Tennessee Valley Authority's (TVA's) proposed expansion of its nuclear power plant fleet is likely to get the backing of its board of directors after four nominees to the board expressed support for nuclear energy during a US Senate confirmation hearing.
TVA was set up by the US Congress in 1933, primarily to reduce flood damage, improve navigation on the Tennessee River, provide electric power, and promote "agricultural and industrial development" in the region. Today, TVA is a federal corporation and the country's largest public power company, supplying the electricity needs of about nine million people. It provides wholesale power to 156 municipal and cooperative power distributors, and directly serves 56 large industries and government installations in the Tennessee Valley.
Some 30% of TVA's power supply currently comes from its three nuclear plants: Browns Ferry, Sequoyah and Watts Bar. Together, the six operating reactors at the plants generate more than 6900 MWe.
TVA has already completed four reactor projects previously put on hold. Operation of three units at Browns Ferry was halted in 1985, with units 2 and 3 eventually brought back into service in 1991 and 1995. Unit 1 at the site joined them online in May 2007. Construction of Watts Bar 1 and 2 was suspended and restarted by TVA. Unit 1 was evevtually finished off and commissioned in 1996, while a project to bring Watts Bar 2 to service is currently underway. It is expected to be completed by 2013, adding 1180 MWe to the TVA power system.
In addition, TVA began building two 1263 MWe pressurized water reactors at Bellefonte in 1974, but by 1988 the project was running badly late and, due to lower electricity demand than previously forecast, TVA decided to defer construction. At that time, Unit 1 was 90% complete; unit 2 about 58%. The current estimate of completion percentage is closer to 50% due to some equipment removal and material salvaging. The company has still to decide whether to complete the reactors. In 2005, the Bellefonte site was selected by the NuStart Energy consortium for the development of the reference combined construction and operating licence (COL) for the Westinghouse AP1000 reactor design. However, TVA says that no decision to build any new generating capacity at the Bellefonte site has yet been made.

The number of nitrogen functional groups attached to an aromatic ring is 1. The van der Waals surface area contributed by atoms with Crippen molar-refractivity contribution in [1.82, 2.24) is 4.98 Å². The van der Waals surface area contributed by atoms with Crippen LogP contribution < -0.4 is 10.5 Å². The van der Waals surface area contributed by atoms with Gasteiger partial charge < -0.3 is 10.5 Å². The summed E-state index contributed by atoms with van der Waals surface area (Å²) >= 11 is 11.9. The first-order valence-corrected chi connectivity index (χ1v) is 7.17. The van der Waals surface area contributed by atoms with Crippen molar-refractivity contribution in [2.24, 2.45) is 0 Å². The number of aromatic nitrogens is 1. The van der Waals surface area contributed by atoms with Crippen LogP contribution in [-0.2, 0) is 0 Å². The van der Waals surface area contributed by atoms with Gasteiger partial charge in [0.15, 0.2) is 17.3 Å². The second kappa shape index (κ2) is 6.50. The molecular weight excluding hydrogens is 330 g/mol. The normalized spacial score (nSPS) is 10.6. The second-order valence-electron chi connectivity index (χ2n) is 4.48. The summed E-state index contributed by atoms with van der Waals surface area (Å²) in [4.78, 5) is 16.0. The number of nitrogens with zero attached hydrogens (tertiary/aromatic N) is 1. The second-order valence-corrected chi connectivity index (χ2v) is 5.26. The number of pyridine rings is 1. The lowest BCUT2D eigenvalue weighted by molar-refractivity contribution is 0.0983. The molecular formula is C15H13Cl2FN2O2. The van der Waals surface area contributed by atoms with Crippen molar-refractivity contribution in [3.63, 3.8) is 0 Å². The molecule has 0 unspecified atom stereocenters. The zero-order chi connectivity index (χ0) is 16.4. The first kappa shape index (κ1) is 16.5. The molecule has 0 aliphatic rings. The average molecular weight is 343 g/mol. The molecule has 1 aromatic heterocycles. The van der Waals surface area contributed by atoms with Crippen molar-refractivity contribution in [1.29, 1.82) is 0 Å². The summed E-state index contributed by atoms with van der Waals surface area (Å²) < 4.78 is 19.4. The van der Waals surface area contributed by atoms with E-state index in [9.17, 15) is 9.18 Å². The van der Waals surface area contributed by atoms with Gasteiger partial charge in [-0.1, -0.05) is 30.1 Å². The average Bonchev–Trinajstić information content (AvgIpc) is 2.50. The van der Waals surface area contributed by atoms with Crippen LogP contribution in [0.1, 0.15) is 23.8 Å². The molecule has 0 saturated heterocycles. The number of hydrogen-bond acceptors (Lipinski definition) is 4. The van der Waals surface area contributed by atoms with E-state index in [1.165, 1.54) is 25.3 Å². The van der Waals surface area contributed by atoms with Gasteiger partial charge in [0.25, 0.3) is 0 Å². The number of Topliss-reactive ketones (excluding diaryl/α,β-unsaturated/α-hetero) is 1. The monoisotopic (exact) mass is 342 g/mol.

Nominees back nuclear
The nine-member TVA board sets policy and strategy for the company. The members are nominated by the President of the USA and confirmed by the US Senate to serve five-year terms. The board meets at least four times per year.
The US Senate Committee on Environment and Public Works (EPW) met on 9 February to hear the nominations of four individuals to be members of the TVA board. During the hearing, each of the nominees gave a statement and was questioned by the committee members about their suitability for the role. Each nominee said that they backed TVA's use of nuclear energy.
Marilyn Brown, an energy professor at the Georgia Institute of Technology, told the hearing, "I am confident that a variety of practical solutions are available to manage TVA's growing demand while ensuring reasonable prices, reliable service, responsible environmental practices and economic growth." She added, "I am pro-nuclear and I do think it needs to be part of the solution."
Barbara Haskew, a Middle Tennessee State University professor and former TVA manager, said, "As an economist and a citizen, I am focused on the opportunities and challenges TVA faces as it addresses important questions about power production and use, the increased protection of the environment and the exciting potential of new technologies." She added, "To support economic growth, I think we have to have low-cost power, and that additional power may have to be through nuclear."
Neil McBride, an attorney from Oak Ridge, told the committee, "In the short run, additional generation needs to come almost surely from new nuclear."
William Sansom, a former TVA chairman, has been nominated for a second term on the board. He told the Senate committee, "TVA is working to have 50% of its generation come from clean energy sources by 2020. That's why TVA has taken a national leadership role in nuclear power, and I was pleased to be part of TVA's decision to complete unit 2 at the Watts Bar nuclear plant." He added, "We've got some old dirty coal plants and, even if we were to miss the call for increased demand, I think nuclear must be part of our solution."
Senator Barbara Boxer, chair the EPW committee, commented: "The Tennessee Valley Authority is a critical piece of our nation's energy policy. In 1933, it was an ambitious, unprecedented and successful government effort to improve a deeply impoverished area. Its mandate is to be a national leader in technological innovation, low-cost power, and environmental stewardship."
Researched and written
by World Nuclear News